The SABA Offensive Philosophy

SABA is more of a philosophy of offensive basketball than it is a specific system. Consequently, the philosophy can be applied to any system, although it may change the system’s precise goals and execution. To learn more about the specifics of SABA, please see SABA: The Antifragile Offense, available as a Kindle or a paperback.

SABA is based on the idea that an offensive possession has four possible states: Disadvantage (defensive advantage), neutral, small advantage and big advantage.

A disadvantage is when the defense aggressively pursues a steal; the basic principles of attack do not change if this attempt is a full-court diamond press, a half-court 1-3-3 or trapping a high on-ball screen. Consequently, we do not have numerous full-court and half-court press breaks. In fact, we do not have a press break; we just have proper spacing in the full-court and half-court, and proper spacing when a teammate is trapped.

Our offensive objective is to create a big advantage; for us, a big advantage is an open layup or a catch-and-shoot three-pointer for one of our 37+% shooters. When we face a disadvantage, our goal is to create the big advantage immediately, as beating a trap immediately takes out two defenders, creating a numerical advantage.

In transition, the offense has a small advantage because the defense is not set; depending on the numbered advantage, the offense may start with a big advantage (2v1, 4v2), but at minimum, it has a small advantage. Our objective is to maintain and extend this advantage rather than allowing the defense to recover and set up.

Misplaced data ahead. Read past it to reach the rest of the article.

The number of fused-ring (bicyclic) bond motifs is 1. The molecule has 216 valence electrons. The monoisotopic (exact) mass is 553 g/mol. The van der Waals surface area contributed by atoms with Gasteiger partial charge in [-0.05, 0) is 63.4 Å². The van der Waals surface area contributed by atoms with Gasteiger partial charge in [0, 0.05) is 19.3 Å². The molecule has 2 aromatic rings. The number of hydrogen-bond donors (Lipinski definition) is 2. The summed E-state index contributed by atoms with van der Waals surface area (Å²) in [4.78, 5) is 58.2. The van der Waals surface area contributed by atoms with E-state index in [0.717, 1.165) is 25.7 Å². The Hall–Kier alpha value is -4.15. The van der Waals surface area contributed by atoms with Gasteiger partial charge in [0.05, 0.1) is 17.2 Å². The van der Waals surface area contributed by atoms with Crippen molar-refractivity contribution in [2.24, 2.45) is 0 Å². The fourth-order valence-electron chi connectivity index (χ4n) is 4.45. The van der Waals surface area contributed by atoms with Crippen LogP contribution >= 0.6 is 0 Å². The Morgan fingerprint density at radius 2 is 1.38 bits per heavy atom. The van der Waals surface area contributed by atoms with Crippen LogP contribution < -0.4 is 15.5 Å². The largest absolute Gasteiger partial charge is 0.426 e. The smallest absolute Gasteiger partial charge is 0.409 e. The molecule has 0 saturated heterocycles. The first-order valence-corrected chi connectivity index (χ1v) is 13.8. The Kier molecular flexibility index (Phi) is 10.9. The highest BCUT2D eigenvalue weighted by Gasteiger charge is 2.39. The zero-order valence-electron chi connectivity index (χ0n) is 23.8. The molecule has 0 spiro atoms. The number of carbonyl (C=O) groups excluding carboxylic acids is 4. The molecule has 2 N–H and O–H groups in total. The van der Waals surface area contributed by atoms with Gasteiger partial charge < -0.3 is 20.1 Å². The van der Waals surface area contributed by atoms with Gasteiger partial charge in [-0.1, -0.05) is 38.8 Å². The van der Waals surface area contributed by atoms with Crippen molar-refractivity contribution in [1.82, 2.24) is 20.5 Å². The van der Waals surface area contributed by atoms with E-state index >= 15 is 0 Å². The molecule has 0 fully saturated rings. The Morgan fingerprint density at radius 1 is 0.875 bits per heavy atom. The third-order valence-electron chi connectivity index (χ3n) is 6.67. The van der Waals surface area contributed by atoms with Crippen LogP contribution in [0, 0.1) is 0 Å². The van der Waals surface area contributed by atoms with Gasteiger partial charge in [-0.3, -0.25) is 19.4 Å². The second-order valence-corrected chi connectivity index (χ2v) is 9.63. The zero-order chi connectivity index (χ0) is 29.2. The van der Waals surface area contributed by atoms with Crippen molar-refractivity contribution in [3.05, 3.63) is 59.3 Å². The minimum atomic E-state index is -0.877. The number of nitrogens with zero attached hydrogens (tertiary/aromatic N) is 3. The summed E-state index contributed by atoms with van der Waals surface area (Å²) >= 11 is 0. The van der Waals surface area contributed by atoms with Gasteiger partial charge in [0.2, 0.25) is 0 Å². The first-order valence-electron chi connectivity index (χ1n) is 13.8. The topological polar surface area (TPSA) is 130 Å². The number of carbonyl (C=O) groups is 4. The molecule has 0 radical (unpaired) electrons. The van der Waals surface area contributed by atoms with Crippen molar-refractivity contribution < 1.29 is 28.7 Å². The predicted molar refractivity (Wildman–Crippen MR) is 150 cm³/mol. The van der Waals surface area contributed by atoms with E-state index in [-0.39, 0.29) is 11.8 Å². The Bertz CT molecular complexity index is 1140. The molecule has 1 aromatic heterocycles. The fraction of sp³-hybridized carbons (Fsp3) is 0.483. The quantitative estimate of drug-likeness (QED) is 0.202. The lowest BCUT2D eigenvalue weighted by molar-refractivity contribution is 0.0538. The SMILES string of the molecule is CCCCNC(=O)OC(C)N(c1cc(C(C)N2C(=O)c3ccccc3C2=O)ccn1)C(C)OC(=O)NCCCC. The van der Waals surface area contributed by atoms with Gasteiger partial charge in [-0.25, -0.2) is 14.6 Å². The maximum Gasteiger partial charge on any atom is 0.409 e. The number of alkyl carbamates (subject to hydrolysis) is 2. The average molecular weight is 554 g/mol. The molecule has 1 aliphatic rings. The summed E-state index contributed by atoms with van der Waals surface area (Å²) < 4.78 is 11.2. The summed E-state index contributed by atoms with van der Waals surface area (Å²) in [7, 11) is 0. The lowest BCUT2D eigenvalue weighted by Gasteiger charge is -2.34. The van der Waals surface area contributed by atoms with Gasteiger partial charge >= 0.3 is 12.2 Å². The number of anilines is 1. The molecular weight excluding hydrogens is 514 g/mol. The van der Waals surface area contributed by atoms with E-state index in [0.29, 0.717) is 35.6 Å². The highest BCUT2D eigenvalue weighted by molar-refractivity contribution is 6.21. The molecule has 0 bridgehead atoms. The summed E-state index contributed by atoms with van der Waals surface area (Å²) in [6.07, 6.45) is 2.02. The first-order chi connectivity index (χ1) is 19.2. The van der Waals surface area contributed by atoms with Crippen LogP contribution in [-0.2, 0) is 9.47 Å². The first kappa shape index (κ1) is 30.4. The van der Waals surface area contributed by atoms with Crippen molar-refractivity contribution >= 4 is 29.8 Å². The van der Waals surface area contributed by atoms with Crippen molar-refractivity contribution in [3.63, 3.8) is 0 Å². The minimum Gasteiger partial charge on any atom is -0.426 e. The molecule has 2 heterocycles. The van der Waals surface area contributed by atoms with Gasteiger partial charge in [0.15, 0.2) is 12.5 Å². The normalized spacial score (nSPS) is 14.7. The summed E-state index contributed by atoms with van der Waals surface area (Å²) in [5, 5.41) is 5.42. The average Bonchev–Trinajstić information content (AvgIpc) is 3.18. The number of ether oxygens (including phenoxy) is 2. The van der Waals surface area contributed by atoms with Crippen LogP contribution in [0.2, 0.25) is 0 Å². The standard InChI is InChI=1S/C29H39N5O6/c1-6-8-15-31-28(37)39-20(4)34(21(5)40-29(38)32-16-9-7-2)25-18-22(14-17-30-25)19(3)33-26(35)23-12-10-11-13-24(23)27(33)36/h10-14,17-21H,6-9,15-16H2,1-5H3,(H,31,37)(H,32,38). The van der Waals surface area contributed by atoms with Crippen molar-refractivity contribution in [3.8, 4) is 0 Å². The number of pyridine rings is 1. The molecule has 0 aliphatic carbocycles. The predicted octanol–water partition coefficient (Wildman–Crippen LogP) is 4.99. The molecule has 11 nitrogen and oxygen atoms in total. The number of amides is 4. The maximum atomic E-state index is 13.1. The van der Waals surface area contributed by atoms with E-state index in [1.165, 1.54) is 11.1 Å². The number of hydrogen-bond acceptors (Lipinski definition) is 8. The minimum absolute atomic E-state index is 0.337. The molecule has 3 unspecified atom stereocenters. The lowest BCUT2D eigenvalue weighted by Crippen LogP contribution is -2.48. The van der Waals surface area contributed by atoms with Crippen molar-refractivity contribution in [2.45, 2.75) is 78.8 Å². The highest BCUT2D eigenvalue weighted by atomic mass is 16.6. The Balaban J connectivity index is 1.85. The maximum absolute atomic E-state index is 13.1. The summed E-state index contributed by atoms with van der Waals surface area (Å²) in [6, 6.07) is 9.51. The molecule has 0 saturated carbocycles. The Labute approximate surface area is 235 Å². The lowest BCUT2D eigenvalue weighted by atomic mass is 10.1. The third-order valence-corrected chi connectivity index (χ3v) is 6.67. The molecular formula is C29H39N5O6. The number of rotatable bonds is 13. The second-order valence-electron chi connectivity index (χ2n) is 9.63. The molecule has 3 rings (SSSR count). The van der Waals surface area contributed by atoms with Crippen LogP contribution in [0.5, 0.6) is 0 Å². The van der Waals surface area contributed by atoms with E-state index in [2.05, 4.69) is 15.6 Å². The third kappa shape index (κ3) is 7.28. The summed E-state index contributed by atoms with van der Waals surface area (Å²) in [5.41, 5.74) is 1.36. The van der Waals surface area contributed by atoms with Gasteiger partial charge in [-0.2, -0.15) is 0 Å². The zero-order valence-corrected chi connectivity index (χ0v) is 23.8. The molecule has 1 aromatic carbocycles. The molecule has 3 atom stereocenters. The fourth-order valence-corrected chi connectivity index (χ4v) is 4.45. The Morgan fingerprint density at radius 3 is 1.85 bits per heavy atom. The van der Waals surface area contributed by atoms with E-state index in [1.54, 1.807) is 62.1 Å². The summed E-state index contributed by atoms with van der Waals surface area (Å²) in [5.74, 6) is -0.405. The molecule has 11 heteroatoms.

When the defense is set, and the position starts from neutral, the offense uses an action to create its advantage. Occasionally, the action works perfectly, and the team moves directly from neutral to a big advantage. In a traditional view, this is the “play” working.

The action always creates an advantage, even when the big advantage is not available immediately. If the defense switches to prevent a layup, now the offense has created two mismatches, which is a small advantage. When a player catches without sufficient room to shoot, but with a defender closing out, she has a small advantage; we want to keep the defense in rotations until we create the big advantage (desired shot).

Occasionally, whether due to the defense or the shot clock, the offense does not extend the advantage and instead uses the small advantage to create its shot. Not every possession ends with an open layup or a wide open catch and shoot three-pointer.

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